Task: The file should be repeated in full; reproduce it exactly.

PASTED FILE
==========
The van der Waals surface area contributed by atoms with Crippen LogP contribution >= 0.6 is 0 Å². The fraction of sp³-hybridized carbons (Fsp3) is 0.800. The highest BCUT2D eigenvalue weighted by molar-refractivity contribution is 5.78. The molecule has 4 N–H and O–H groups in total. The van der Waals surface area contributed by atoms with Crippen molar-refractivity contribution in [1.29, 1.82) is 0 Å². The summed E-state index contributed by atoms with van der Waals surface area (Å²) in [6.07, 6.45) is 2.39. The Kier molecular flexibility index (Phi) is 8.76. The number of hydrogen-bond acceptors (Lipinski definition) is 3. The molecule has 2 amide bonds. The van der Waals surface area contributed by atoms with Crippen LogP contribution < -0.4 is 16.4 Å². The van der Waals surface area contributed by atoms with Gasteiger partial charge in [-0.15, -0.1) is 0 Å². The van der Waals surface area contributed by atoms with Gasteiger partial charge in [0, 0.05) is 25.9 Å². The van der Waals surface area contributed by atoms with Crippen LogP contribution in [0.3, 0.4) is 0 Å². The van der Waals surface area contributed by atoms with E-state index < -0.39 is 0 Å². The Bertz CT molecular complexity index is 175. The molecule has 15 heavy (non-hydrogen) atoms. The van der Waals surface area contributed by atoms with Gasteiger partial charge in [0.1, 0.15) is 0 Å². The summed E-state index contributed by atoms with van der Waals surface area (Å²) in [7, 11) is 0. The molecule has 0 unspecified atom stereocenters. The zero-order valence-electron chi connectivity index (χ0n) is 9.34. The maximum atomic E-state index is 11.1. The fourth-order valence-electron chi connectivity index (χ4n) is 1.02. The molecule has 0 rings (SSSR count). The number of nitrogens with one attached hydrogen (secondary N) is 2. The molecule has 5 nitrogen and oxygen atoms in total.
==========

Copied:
The van der Waals surface area contributed by atoms with Crippen LogP contribution >= 0.6 is 0 Å². The fraction of sp³-hybridized carbons (Fsp3) is 0.800. The highest BCUT2D eigenvalue weighted by molar-refractivity contribution is 5.78. The molecule has 4 N–H and O–H groups in total. The van der Waals surface area contributed by atoms with Crippen molar-refractivity contribution in [1.29, 1.82) is 0 Å². The summed E-state index contributed by atoms with van der Waals surface area (Å²) in [6.07, 6.45) is 2.39. The Kier molecular flexibility index (Phi) is 8.76. The number of hydrogen-bond acceptors (Lipinski definition) is 3. The molecule has 2 amide bonds. The van der Waals surface area contributed by atoms with Crippen LogP contribution < -0.4 is 16.4 Å². The van der Waals surface area contributed by atoms with Gasteiger partial charge in [-0.15, -0.1) is 0 Å². The van der Waals surface area contributed by atoms with Gasteiger partial charge in [0, 0.05) is 25.9 Å². The van der Waals surface area contributed by atoms with Crippen LogP contribution in [0.3, 0.4) is 0 Å². The van der Waals surface area contributed by atoms with E-state index < -0.39 is 0 Å². The Bertz CT molecular complexity index is 175. The molecule has 15 heavy (non-hydrogen) atoms. The van der Waals surface area contributed by atoms with Gasteiger partial charge in [0.1, 0.15) is 0 Å². The summed E-state index contributed by atoms with van der Waals surface area (Å²) in [7, 11) is 0. The molecule has 0 unspecified atom stereocenters. The zero-order valence-electron chi connectivity index (χ0n) is 9.34. The maximum atomic E-state index is 11.1. The fourth-order valence-electron chi connectivity index (χ4n) is 1.02. The molecule has 0 rings (SSSR count). The number of nitrogens with one attached hydrogen (secondary N) is 2. The molecule has 5 nitrogen and oxygen atoms in total.